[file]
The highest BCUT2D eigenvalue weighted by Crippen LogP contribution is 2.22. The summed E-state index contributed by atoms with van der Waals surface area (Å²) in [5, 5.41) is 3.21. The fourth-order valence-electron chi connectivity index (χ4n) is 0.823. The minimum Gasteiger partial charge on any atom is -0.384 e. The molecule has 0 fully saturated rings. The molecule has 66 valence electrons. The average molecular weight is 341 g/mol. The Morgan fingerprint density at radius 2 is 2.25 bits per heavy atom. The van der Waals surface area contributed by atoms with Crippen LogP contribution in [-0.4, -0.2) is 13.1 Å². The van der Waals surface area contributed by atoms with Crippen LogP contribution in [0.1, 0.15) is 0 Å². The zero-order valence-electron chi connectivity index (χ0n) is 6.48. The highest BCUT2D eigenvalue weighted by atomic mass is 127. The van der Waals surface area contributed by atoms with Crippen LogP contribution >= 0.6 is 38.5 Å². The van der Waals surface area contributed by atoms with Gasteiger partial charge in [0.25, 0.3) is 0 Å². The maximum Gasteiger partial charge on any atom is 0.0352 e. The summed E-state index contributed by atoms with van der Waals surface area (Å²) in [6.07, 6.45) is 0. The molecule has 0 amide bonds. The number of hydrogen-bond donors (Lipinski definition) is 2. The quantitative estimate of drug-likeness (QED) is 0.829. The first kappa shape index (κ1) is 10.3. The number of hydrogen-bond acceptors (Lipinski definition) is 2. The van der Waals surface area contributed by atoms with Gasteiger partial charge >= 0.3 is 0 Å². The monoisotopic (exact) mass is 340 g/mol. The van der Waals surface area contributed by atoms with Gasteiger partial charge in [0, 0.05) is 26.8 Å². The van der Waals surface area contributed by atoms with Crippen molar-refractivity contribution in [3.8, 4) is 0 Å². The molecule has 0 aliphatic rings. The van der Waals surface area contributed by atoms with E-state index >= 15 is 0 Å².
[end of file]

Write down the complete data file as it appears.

The highest BCUT2D eigenvalue weighted by Crippen LogP contribution is 2.22. The summed E-state index contributed by atoms with van der Waals surface area (Å²) in [5, 5.41) is 3.21. The fourth-order valence-electron chi connectivity index (χ4n) is 0.823. The minimum Gasteiger partial charge on any atom is -0.384 e. The molecule has 0 fully saturated rings. The molecule has 66 valence electrons. The average molecular weight is 341 g/mol. The Morgan fingerprint density at radius 2 is 2.25 bits per heavy atom. The van der Waals surface area contributed by atoms with Crippen LogP contribution in [-0.4, -0.2) is 13.1 Å². The van der Waals surface area contributed by atoms with Crippen LogP contribution in [0.1, 0.15) is 0 Å². The zero-order valence-electron chi connectivity index (χ0n) is 6.48. The highest BCUT2D eigenvalue weighted by atomic mass is 127. The van der Waals surface area contributed by atoms with Crippen LogP contribution >= 0.6 is 38.5 Å². The van der Waals surface area contributed by atoms with Gasteiger partial charge in [0.25, 0.3) is 0 Å². The maximum Gasteiger partial charge on any atom is 0.0352 e. The summed E-state index contributed by atoms with van der Waals surface area (Å²) in [6.07, 6.45) is 0. The molecule has 0 amide bonds. The number of hydrogen-bond donors (Lipinski definition) is 2. The quantitative estimate of drug-likeness (QED) is 0.829. The first kappa shape index (κ1) is 10.3. The number of hydrogen-bond acceptors (Lipinski definition) is 2. The van der Waals surface area contributed by atoms with Gasteiger partial charge >= 0.3 is 0 Å². The monoisotopic (exact) mass is 340 g/mol. The van der Waals surface area contributed by atoms with Gasteiger partial charge in [0, 0.05) is 26.8 Å². The van der Waals surface area contributed by atoms with Crippen molar-refractivity contribution in [3.8, 4) is 0 Å². The molecule has 0 aliphatic rings. The van der Waals surface area contributed by atoms with E-state index >= 15 is 0 Å².